An Account of the English Colony in New South Wales, Volume 1 eBook

This eBook from the Gutenberg Project consists of approximately 744 pages of information about An Account of the English Colony in New South Wales, Volume 1.
Individuals 148
Goats
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Government                               55
Individuals                             328
Swine
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Government                              710
Individuals                            4125
Poultry     very great abundance
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Exclusive of the above stock, five hundred and ninety-two thousand four hundred and eighty pounds of swine’s flesh and mutton had been expended on the island and exported from it; all which were produced from the following quantity received from November 1791 to October 1796.

Cattle  Horses  Asses  Sheep  Goats  Swine
(Male/Female)   M  F    M  F    M  F   M  F   M  F   M  F
Total received  1  2    1  1    1  3   2  21  2  11  4 157

When the settlers were informed that payment for the maize lodged in the stores in January 1794 could not be made until orders were received from England, and that no more grain could be received, but that the purchase of fresh pork would be continued, the course of their industry became changed, though raising grain still continued necessary for rearing their stock.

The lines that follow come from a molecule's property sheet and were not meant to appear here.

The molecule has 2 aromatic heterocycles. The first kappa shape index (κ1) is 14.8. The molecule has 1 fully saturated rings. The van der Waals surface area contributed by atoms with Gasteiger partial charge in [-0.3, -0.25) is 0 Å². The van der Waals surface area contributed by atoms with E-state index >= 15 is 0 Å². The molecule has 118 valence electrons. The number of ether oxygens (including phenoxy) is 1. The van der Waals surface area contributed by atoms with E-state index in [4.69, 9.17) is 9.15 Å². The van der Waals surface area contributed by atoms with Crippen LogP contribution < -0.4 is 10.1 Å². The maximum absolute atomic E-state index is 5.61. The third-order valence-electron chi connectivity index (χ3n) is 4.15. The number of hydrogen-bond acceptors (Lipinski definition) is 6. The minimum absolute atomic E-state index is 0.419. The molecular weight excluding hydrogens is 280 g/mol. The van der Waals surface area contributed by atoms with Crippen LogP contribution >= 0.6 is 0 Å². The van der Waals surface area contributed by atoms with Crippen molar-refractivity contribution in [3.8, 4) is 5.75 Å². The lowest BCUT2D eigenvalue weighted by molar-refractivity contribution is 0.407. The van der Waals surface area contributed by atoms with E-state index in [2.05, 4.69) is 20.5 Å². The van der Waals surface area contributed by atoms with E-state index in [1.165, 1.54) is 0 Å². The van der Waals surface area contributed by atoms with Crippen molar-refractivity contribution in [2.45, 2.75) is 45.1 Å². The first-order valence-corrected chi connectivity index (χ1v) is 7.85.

On most part of the nine thousand four hundred and seventy-two acres not cleared of timber the trees and underwood were covered with succulent herbage, which, with the fern and other soft roots, afford the best food for swine.  Several individuals had taken advantage of this convenience, by inclosing from ten to one hundred acres of the uncleared parts, into which they turned their swine, whereof many had from twenty to one hundred and fifty, that required nothing more than a sufficiency of maize to accustom them to their owner’s call.

Another resource of animal food was on Phillip Island, which abounded with the best feed for swine.  On it were at least three hundred and seventeen swine belonging to government, which were unconfined, and required no other attendance than the being called together occasionally by a man who resided there with his family.  But those which were first sent, and their progeny, were so wild, that it was not thought an easy matter to take them.  Several large hogs and boars had been brought from thence which had weighed, when fattened, from one hundred and eighty to three hundred and six pounds.

Salting pork in the cool months had been successfully tried; but it would not answer in the summer.  It was intended that the swine belonging to government which could be killed during the winter should be salted down, as a sufficiency of salt was making to answer that purpose.

From these resources it might fairly be presumed, that if no unforeseen mortality should attack the stock, the settlers and other individuals would be able to continue supplying the stores with half the ration of animal food, and that government in the course of twelve months might furnish the other half.  And farther, that if the industry of the settlers and other individuals were encouraged by their overplus

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An Account of the English Colony in New South Wales, Volume 1 from Project Gutenberg. Public domain.
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